As shown in
Alternatively, the doped dielectric 8 may be printed in a pattern covering the entirety of the control gate 2, the transistor island 3, and the floating gate 7. In various embodiments, the doped dielectric layer 8 may be printed over an even larger area, comprising an entire memory cell (e.g., at least the layout of
Etching of the doped glass pattern and gate dielectric is accomplished by exposure to one or more suitable etchants including, but not limited to, HF-based wet etchants (e.g., buffered oxide etch [BOE], native oxide etch [NOE], aq. pyridine:HF, etc.), HF-based or HF-producing vapors or gases, plasma etching, etc. The etchant is chosen such that the etch rate of the doped dielectric layer 8, the gate dielectric 4, and the tunnel dielectric 5 is sufficiently larger than the etch rate of the transistor island 3 (e.g., silicon) and control gate 2 to enable substantially complete removal of a desired and/or predetermined amount of the doped dielectric layer 8, the gate dielectric 4, and the tunnel dielectric 5 without substantial or significant removal of the transistor island 3 and control gate 2.
Suitable inks for printing the doped dielectric layer 8 include compounds and/or polymers containing dopant and/or dielectric precursor atoms such as phosphorous and oxygen (which may further include silicon, carbon, hydrogen and/or nitrogen), boron (which may further include silicon, carbon, hydrogen, oxygen and/or nitrogen), arsenic and/or antimony (either of which may further include silicon, carbon, hydrogen and/or oxygen), etc., optionally in a suitable solvent (see, e.g., U.S. Provisional Pat. Appl. No. 60/838,125, [filed on Aug. 15, 2006] and U.S. patent application Ser. Nos. 11/818,078, 11/888,949 and 11/888,942 [respectively], filed on Jun. 12, 2007, Aug. 3, 2007 and Aug. 3, 2007, respectively, the relevant portions of which are incorporated herein by reference). Exemplary phosphorous-containing dielectrics include:
Exemplary boron-containing dielectrics include:
Exemplary arsenic and/or antimony-containing dielectrics include:
Examples of precursors for the doped glass include conventional spin-on-dopant (SOD) formulations and versions thereof with increased viscosity (e.g., by replacing or diluting the solvent in the conventional formulation with a similar or compatible solvent of higher viscosity), doped molecular silicon ink formulations which can be oxidized at low temperatures (e.g. ≦400° C.) after deposition (e.g. cyclic, linear or branched silane oligomers or polymers which may include one or more dopant substituents, such as cyclo-Si5H9PR2, wherein R is lower [C1-C4] alkyl, phenyl or C1-C4-alkyl substituted phenyl, or a dopant precursor in the formulation [e.g. tert-butyl phosphine]; see U.S. patent application Ser. No. 10/949,013, filed on Sep. 24, 2004, the relevant portions of which are incorporated herein by reference), oxidized doped molecular silicon ink formulations (e.g. oxidized versions of cyclic, linear or branched silane oligomers or polymers (e.g., cyclo-Si5O5H10) with dopant precursors in the formulation (e.g., mono-, di- or tri-tert-butylphosphine or oxidized analogs thereof) or dopant substituents thereon, glass forming formulations (e.g., so-called sol-gel formulations) containing phosphorous or boron compounds (e.g., organophosphates such as di-n-butylphosphate, or organoborates such as tri-t-butylborate, etc.).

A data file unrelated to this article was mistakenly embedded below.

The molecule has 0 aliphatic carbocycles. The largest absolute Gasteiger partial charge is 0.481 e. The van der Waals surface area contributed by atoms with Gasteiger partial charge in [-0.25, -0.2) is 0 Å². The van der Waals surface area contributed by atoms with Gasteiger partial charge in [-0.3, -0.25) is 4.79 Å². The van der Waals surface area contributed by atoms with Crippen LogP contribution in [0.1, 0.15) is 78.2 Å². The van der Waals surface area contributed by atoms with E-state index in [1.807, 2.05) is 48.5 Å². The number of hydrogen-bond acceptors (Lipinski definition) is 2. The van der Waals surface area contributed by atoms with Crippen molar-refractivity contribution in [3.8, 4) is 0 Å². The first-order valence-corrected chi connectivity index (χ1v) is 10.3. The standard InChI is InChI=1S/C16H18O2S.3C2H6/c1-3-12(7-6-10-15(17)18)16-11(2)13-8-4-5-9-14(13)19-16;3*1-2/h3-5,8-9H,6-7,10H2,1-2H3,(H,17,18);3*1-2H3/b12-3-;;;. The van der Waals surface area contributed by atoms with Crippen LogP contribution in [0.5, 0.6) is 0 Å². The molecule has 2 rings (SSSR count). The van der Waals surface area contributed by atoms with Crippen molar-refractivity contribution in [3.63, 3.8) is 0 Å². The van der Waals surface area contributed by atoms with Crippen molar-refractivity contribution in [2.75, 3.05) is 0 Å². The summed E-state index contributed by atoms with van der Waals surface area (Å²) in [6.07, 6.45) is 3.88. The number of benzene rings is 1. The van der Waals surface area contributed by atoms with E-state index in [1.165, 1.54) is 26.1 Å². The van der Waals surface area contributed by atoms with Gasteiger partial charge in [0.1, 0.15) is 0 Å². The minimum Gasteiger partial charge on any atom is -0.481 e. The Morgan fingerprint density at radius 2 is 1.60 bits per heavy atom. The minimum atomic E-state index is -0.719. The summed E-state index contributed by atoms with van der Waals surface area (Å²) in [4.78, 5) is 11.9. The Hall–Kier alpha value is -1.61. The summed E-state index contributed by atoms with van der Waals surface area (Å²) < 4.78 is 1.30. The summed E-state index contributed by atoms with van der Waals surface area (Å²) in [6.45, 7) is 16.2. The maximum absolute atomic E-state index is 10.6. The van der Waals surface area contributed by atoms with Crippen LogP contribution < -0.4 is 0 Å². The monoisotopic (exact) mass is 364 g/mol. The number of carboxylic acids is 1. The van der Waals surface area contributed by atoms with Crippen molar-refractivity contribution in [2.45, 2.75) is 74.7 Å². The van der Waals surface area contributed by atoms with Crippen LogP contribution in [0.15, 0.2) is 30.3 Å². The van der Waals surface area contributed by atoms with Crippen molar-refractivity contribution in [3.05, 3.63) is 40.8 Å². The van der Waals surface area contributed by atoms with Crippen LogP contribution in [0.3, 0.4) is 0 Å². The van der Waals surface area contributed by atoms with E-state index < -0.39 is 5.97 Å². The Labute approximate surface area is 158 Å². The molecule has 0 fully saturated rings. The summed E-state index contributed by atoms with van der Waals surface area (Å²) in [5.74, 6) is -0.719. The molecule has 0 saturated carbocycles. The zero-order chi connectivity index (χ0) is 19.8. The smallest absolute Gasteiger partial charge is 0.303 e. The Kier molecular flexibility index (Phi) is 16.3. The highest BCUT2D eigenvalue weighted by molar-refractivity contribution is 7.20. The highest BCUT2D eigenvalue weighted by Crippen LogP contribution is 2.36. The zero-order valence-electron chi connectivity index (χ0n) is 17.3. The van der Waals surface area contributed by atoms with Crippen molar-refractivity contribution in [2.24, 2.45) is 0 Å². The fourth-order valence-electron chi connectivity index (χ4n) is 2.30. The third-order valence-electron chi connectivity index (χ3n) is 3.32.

Alternatively, if all devices on a single substrate can be made using a single dopant type (i.e., n-type or p-type dopant[s]), the doped dielectric 8 can be blanket deposited over substantially the entire substrate (e.g., by coating or other blanket deposition techniques, such as conventional spin-coating, blade coating, dip coating, meniscus coating, slot coating, or spray coating a spin-on glass [SOG] ink composition comprising one or more conventional SOG components, one or more conventional solvents therefor, and optionally one or more conventional surfactants, tension reducing agents, binders and/or thickening agents), liquid phase deposition of a doped SiO2 precursor (such as a tetraalkylsiloxane or tetraalkoxysilane containing one or more of dopant/dielectric sources listed above), chemical vapor deposition (CVD, PECVD, LPCVD, etc.) or sputter deposition of another metal oxide(s) (e.g., TiO2, ZrO2, HfO2, etc.) in the presence of a suitable and/or compatible dopant source, etc.
As mentioned above, the doped dielectric can be formed from a doped silane ink (as disclosed in the above-cited U.S. Patent Applications), which may be cured after printing in an oxidizing atmosphere. Such a doped silane ink can be directly inkjetted onto the substrate, islands and floating gate, as disclosed in U.S. Provisional Appl. No. 60/926,125, filed Apr. 24, 2007, the relevant portions of which are incorporated by reference).
After the doped dielectric 8 is printed (either with or without contact holes, the structure is annealed sufficiently to diffuse (“drive in”) the dopant from doped dielectric film 8 into the floating gate 7 (when the floating gate 7 includes or consists essentially of polysilicon) and the semiconductor islands 2 and 3 (although the dopant may not diffuse completely in the regions of semiconductor islands 2 and 3 under floating gate 7). Preferably, annealing is conducted at a temperature and for a length of time sufficient to diffuse the dopant through the entire thickness of floating gate 7 and the regions of semiconductor islands 2 and 3 not covered by floating gate 7 (and thus, form source and drain terminals in transistor island 3). In another embodiment, the temperature and time are sufficient to activate at least some of the diffused dopant. Typically, annealing is conducted at a temperature of 750-1100° C., and in various implementations, at a maximum temperature of ≦900° C., ≦850° C., or ≦800° C. Annealing generally comprises furnace annealing or rapid thermal annealing.